Amy Studebaker knows a thing or two about design.
The renowned interior designer and her team have been wowing clients in the metro area for more than 15 years thanks to a knack for crafting luxurious living spaces. It comes as no surprise that one of the firm’s latest projects – a vacation getaway dubbed the “Barn Home” nestled in the countryside of St. Charles County – is a total stunner.
“Our vision for the space, which was in line with the architect and clients’ vision, was to create a home for entertaining family and friends,” says Studebaker, who designed the project alongside Michelle Thore and who runs the show at her eponymous studio, Amy Studebaker Design. “This vacation home was to have architecturally beautiful ceilings and sightlines, wonderful warm textures, and lean toward a modern industrial feel with minimal aesthetic for furniture and fabrics.”
This design framework glows in the finished product. The house seems at once new and enduring, a beautiful tribute to the area that could just as easily have been part of the landscape on which it has stood for the past several decades (instead of months). Part of this hard-to-achieve aesthetic comes from the abode’s textures. Wood, stone, concrete, glass – everything blends to create the fresh feeling of modernity mixed with doses of industrial vibes and a rustic aura.
The result is the product of a close collaboration among Studebaker, Thore and the project’s architect, Jeffrey Hancox of The Hancox Group. Together, the three brought the clients’ dreams to life.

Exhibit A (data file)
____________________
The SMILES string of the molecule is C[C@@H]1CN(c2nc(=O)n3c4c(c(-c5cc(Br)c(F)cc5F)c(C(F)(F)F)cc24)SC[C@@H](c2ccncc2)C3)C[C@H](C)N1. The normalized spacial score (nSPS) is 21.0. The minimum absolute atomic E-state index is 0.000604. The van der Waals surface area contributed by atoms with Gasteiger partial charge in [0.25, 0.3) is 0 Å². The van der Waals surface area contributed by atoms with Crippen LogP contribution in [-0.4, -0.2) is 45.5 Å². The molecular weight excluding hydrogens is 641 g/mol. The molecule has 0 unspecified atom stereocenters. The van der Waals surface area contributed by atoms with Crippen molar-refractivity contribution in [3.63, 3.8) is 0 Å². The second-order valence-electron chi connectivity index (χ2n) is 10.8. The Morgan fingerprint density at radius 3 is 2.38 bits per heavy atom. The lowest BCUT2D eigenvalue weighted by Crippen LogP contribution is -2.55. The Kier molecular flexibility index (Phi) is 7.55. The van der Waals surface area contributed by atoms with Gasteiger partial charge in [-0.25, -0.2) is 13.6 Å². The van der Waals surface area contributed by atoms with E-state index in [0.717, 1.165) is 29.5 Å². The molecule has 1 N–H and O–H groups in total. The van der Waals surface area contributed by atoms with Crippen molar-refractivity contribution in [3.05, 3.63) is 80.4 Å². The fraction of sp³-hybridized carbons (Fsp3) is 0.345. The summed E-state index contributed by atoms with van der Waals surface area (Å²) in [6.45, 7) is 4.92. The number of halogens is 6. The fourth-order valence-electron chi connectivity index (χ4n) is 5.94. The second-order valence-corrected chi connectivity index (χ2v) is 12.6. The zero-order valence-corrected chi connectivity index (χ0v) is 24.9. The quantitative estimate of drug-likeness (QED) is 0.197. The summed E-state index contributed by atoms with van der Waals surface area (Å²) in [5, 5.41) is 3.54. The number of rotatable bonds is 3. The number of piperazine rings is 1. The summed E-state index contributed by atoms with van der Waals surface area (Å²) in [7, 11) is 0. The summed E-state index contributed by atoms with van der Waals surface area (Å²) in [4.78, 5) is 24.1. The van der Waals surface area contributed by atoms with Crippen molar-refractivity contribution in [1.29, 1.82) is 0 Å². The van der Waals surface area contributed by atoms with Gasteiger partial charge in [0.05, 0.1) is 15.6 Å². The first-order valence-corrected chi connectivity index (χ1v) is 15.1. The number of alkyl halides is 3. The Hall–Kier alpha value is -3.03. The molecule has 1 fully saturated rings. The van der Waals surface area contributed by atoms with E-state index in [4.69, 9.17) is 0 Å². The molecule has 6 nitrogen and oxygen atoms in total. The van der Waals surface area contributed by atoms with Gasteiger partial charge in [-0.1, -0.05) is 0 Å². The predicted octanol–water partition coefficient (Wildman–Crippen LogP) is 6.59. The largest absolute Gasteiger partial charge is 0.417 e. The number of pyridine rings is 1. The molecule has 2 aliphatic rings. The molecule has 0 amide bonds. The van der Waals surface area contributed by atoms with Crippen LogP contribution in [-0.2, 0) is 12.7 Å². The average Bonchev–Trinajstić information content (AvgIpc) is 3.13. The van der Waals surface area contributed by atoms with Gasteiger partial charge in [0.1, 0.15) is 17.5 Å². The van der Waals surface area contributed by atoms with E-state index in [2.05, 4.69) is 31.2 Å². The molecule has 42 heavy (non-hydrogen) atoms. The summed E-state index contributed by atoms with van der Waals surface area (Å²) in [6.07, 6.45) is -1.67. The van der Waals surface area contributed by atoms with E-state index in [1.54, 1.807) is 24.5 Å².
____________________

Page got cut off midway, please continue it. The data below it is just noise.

“Our clients had great descriptions, some of which had already been conveyed to the architect,” Studebaker says. “Working closely with the architect made it easy to collaborate and come up with the design details that make up the bones of the house.”
What came next was for the design team to seek inspiration. Any great designer will tell you that working with clients requires patience, attention to detail and a knack for merging your own style with what the customers envision for their space. It’s a delicate balancing act, but one that ultimately pays off.
“Once I have the aesthetic that the clients are aiming for, I peruse magazines, think of places I have been before that might evoke the feel we are trying to accomplish, and then I begin to pull elements together that are sketched and designed specifically for this client and their home,” Studebaker says.
For this specific project, Studebaker and Thore were part of the design process from the ground up. As a result, they worked with Hancox to make slight alterations to spaces based on how the clients might use that part of the house. This made it easier for Studebaker and Thore to tailor every nook and cranny specifically to the clients’ needs – including incorporating design elements that they added or created for the clients.
“We pay very specific attention to interior architectural elements,” Studebaker says. “In the Barn Home, I wanted a wall that was mostly covered in stone so that it felt like that was the ‘original wall’ to the home and that maybe there had been history there. Once we get to these types of design decisions, that’s when I feel a project is starting to come to life.”
It also doesn’t hurt that the clients were active participants every step of the way. The result? The multilevel home really does reflect the intentionality of the design.
“Because our clients were checking in on the site throughout the entire process, they saw elements and features of the space as the home came together,” Studebaker says. “They always expressed excitement for the home and how they were looking forward to when they could share it with family and friends.”
From the inviting living room to a kitchen that comes equipped with a bar and every other detail between, it’s easy to envision how the Barn Home will make the perfect setting for any occasion.
Amy Studebaker Design, 11614 Page Service Drive, St. Louis, 314-440-0853, amystudebakerdesign.com